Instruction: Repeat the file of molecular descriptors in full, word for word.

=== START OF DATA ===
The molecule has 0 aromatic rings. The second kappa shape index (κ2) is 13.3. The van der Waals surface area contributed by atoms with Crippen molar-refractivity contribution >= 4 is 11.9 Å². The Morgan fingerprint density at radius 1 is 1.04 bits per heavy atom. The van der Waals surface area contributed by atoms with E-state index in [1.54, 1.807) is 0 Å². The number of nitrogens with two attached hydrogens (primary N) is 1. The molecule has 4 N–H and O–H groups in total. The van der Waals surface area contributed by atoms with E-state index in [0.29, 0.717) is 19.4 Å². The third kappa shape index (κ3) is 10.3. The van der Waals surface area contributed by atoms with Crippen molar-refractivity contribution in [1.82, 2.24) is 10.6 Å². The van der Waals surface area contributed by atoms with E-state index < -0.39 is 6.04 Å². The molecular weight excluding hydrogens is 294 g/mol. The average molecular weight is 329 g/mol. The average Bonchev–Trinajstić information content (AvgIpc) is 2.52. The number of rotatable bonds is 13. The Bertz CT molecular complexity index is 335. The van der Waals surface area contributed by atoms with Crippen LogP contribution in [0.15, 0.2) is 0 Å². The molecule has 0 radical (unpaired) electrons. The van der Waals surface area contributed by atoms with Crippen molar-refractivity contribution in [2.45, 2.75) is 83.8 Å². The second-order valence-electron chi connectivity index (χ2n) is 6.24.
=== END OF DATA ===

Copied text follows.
The molecule has 0 aromatic rings. The second kappa shape index (κ2) is 13.3. The van der Waals surface area contributed by atoms with Crippen molar-refractivity contribution >= 4 is 11.9 Å². The Morgan fingerprint density at radius 1 is 1.04 bits per heavy atom. The van der Waals surface area contributed by atoms with E-state index in [1.54, 1.807) is 0 Å². The number of nitrogens with two attached hydrogens (primary N) is 1. The molecule has 4 N–H and O–H groups in total. The van der Waals surface area contributed by atoms with E-state index in [0.29, 0.717) is 19.4 Å². The third kappa shape index (κ3) is 10.3. The van der Waals surface area contributed by atoms with Crippen molar-refractivity contribution in [1.82, 2.24) is 10.6 Å². The van der Waals surface area contributed by atoms with E-state index < -0.39 is 6.04 Å². The molecular weight excluding hydrogens is 294 g/mol. The average molecular weight is 329 g/mol. The average Bonchev–Trinajstić information content (AvgIpc) is 2.52. The number of rotatable bonds is 13. The Bertz CT molecular complexity index is 335. The van der Waals surface area contributed by atoms with Crippen LogP contribution in [0.15, 0.2) is 0 Å². The molecule has 0 radical (unpaired) electrons. The van der Waals surface area contributed by atoms with Crippen molar-refractivity contribution in [2.45, 2.75) is 83.8 Å². The second-order valence-electron chi connectivity index (χ2n) is 6.24.